Happy trapping!

How To Scan Thousands of Tweets Without Tears

Over the weekend I wrote a post about Twitter and cruft. While I love Twitter, I hated the cruft that I had to wade through when trying to follow Twitter lists for information.

After I wrote the post I found a JavaScript solution and included that in my writeup. I also heard from Hanan Cohen, who’s put together his own PHP solution. But the problem was really bothering me, so I spent this past weekend trying to figure out a way to get a single overview of the several Twitter lists I follow, with as much cruft removed as possible, so that I can easily scan through it and find the good stuff. And I think I’ve made a good start on a solution. Here’s what I did:

1) First, I ListiMonkey’d. ListiMonkey is a service that will e-mail you the contents of any Twitter list you specify. You can set up how often you want to get a list of tweets, and you can specify how often you want to receive them. You’ll receive up to 100 tweets per e-mail. You can do some preliminary filtering through ListiMonkey, though I found there was a limit to how many terms I could filter. Every e-mail I got (maybe 300-400 a day) went into a text file.

2) Next, I TextPipe’d. I took my one day’s worth of tweets from Twitter lists (a big text file) and fed it to a software program called TextPipe, which describes itself as an “industrial strength text transformation, conversion, cleansing and extraction workbench.” Using TextPipe I stripped out all the HTML, removed all duplicate lines (every tweet is on its own line), removed all lines that had cruft I didn’t want (filtering out two or three dozen keywords) and then output it to a nice, clean, much smaller text file.

3) Then, I TEA’d. Using the TEA Text Editor, I scanned through the list of remaining Tweets, deleting the tweet-lines I didn’t want to review further. After I was done with that I used TEA’s HTML tools to convert the list of leftover, “to be looked at further” tweets into an HTML document.

4) At this Point, I Converted. TEA can turn the list into an HTML file, but the problem remains that the links are unclickable. So my last step was to go to David Weinberger’s Convert URL’s to Hyperlinks utility and turn my basic HTML file into a basic HTML file with clickable URLs.

5) Finally, I Firefox’d. I opened this HTML file in Firefox and quickly opened and scanned through the tweets I had put aside for further review.

Going through these steps is going to let me review a lot of content from a lot of lists and save me a tremendous amount of time.

A few additional thoughts:

a) I can probably do this in Perl. I know, but I can experiment with and implement filters in TextPipe way faster than I can do it in Perl.

b) It’s not perfect. TextPipe doesn’t truly remove all the duplicates, as the same tweet can be posted three times with three different bit.ly URLs. To eliminate those I’ll have to do some spadework with regular expressions.

c) TextPipe is expensive. TextPipe Standard is $199. For the amount of time this will save me in trying to keep up with all the tweetstreams that capture my interest, it’ll pay for itself.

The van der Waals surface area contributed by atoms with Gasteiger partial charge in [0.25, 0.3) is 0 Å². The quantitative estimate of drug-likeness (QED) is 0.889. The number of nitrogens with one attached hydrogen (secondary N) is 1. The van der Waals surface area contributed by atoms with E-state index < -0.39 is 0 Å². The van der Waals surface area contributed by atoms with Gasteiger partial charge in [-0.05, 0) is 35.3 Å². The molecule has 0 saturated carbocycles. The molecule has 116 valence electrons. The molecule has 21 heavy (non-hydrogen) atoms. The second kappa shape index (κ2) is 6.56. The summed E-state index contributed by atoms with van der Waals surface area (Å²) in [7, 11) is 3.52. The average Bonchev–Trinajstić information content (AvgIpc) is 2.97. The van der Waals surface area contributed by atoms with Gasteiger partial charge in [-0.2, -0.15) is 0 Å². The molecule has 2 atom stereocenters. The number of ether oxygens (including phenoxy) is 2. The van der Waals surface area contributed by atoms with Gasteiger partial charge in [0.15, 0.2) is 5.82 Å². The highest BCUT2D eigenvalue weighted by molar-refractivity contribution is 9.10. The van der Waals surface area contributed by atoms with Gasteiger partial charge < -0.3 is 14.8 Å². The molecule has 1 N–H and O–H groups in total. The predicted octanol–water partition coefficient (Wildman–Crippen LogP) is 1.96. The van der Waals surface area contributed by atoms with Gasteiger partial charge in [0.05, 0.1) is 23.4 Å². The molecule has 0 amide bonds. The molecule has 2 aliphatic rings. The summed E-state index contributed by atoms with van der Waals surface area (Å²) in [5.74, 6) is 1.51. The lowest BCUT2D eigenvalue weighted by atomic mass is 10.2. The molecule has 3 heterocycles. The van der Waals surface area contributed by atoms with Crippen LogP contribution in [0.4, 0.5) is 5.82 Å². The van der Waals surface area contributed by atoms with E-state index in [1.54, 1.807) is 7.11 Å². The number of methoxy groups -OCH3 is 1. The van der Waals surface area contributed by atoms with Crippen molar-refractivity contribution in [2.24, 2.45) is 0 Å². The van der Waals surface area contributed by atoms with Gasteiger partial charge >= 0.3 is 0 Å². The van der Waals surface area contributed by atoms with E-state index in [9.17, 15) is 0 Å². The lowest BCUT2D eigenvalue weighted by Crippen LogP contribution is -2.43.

d) This solution will tempt me to subscribe to even more Twitter lists. THIS is the problem I’m going to have to watch out for….

Google Reader’s New Page-Monitoring Feature — How’s it Working?

A couple weeks ago I covered Google’s new feature that allows you to monitor pages even when they don’t have RSS feeds. A few days ago reader LP e-mailed me and asked about the new feature, “Did it work?” And I realized I had completely forgotten to write a follow-up post. So yeah, about Google Reader’s new page-monitoring feature….

The first great thing about this feature is that it taught me how many Web pages do in fact have RSS feeds. I went to several places meaning to monitor the page for pages, only to discover that RSS feeds were available now. Yay!

I did find some places that did not have RSS feeds, though; the best example is probably the Twitter lists that use Tweets from ResearchBuzz. The URL for the list is http://twitter.com/ResearchBuzz/lists/memberships but I didn’t know of any way to track when new lists were added to this page. So that was my test case for Google Reader.

Every change to the page is a new entry in Google Reader. The screenshot above shows an example of an entry. There’s no context on the page, and if I wasn’t familiar with the page content to start with, the entry wouldn’t be useful (in other words, I wouldn’t share it.)

I also tried the Google Reader with http://www.ted.com/pages/view?id=348, which is a list of upcoming TEDx events all over the world. Again, I didn’t get any context, just the line that changed.

One Google Reader update monitor I did failed. I was trying to monitor a particular business in Google Maps because I wanted to see what kind of reviews they got. I think this might be my fault, however. I looked up the business in Google, and then used the extremely-long-and-awkward URL supplied by Google as my monitoring URL. Google never got an update for that page, and complained that the page didn’t exist. I’m going to try it again using the link supplied by Google on the business’ page.

For me, the gold standard for page monitoring remains WebSite-Watcher, a client-side application available at http://www.aignes.com/. However it is for Windows only. Until it’s available for my operating system, I think I’ll keep using this new feature of Google Reader.